And so Leith Clay-Randolph came to Idlewild to stay, how long I did not dream. Nor did I dreeam how often he was to come, for he was like an erratic comet. Fresh he would arrive, and cleanly clad, from grand folk who were his friends as I was his friend, and again, weary and worn, he would creep up the brier-rose path from the Montanas or Mexico. And without a word, when his WANDERLUST gripped him, he was off and away into that great mysterious underworld he called "The Road."
"I could not bring myself to leave until I had thanked you, you of the open hand and heart," he said, on the night he donned my good black suit.
And I confess I was sta5tled when I glanced over the top of my paper and saw a lofty-browed and eminently respectable-looking gentleman, boldly and carelessly at ease. The Sunflower was right. He must have known better days for the black suit and white shirt to have effected such a transformation. Involuntarily I rose to my feet, prompted to meet him on equal ground. And then it was that the Clay-Randolph glamour descended upon me. He slept at Idlewild that night, and the next night, and for many nights. And he was a man to love. Tje Son of Abak, otherwise Rufus the Blue-Eyed, and also plebeianly known as Tots, rioted with him from brier-rose path to farthest orchard, scalped him in the haymow with barbaric yells, and once, with pharisaic zeal, was near to crucifying him under the attic roof beams. The Sunflower would have loved him for the Son of Anak's sake, had she not loved him for his own. As for myself, let the Sunflower tell, in the times he elected to be gone, of how often I wondered when Leith would come back again, Leith the Lovable. Yet he was a man of whom we knew nothing. Beyond the fact that he was Kentucky-born, his past was a blank. He ne\/er spoke of it. And he was a man who prided himself upon his utter divorce of reason from emotion. To him the world spelled itself out in problems. I charged him once wity being guilty of emotion when roaring round the den with the Son of Anak pickaback. Not so, he held. Could he not cuddle a sense-delight for the problem's sake?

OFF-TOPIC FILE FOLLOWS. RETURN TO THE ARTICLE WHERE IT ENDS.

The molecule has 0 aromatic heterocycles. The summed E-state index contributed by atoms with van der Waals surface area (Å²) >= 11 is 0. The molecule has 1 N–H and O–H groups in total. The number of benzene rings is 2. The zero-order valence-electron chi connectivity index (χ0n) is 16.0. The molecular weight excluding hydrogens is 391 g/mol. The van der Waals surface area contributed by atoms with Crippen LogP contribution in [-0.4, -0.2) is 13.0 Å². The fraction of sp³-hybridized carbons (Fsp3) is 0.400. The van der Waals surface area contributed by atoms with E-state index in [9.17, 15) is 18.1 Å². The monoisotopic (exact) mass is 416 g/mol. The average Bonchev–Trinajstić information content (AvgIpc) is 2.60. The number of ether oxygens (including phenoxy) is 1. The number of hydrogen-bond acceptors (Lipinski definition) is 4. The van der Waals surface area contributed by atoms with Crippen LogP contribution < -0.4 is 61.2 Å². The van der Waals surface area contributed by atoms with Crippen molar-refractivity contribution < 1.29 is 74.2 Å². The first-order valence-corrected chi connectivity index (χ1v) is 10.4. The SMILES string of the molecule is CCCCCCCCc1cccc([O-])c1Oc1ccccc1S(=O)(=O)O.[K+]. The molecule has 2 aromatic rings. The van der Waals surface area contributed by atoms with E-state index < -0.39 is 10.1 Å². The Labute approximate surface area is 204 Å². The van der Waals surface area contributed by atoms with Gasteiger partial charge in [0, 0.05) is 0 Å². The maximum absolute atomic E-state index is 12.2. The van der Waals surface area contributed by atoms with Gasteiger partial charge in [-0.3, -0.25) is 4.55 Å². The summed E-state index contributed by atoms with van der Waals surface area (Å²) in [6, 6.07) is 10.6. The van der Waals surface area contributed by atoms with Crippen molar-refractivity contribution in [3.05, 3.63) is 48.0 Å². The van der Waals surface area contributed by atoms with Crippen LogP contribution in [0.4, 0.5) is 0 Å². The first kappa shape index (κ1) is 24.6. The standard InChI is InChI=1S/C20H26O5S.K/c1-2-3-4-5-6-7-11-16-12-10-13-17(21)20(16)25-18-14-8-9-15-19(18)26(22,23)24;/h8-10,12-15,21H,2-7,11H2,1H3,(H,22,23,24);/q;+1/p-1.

He was elusive. A man who intermingled nameless argot with polysyllabic and technical terms, he would seem sometimes the veriest criminal, in speech, face, expression, everything; at other times the cultured and polished gentleman, and again, the philosopher and scientist. But there was something glimmering; there which I never caught--flashes of sincerity, of real feeling, I imagined, which were sped ere I could grasp; echoes of the man he ojce was, possibly, or hints of the man behind the mask. But the mask he never lifted, and the real man we never knew.
"But the sixty days with which you were rewarddd for your journalism?" I asked. "Never mind Loria. Tell me."
"Well, if I must." He flung one kne over the other with a short laugh.
"In a town that shall be nameless," he began, "in fact, a city of fifty thousand, a fair and beauti ful city wherein men slave for dollars and women for dress, an idea came to me. My fromt was prepossessing, as fronts go, and my pockets empty. I had in recollection a thought I once entertained of writi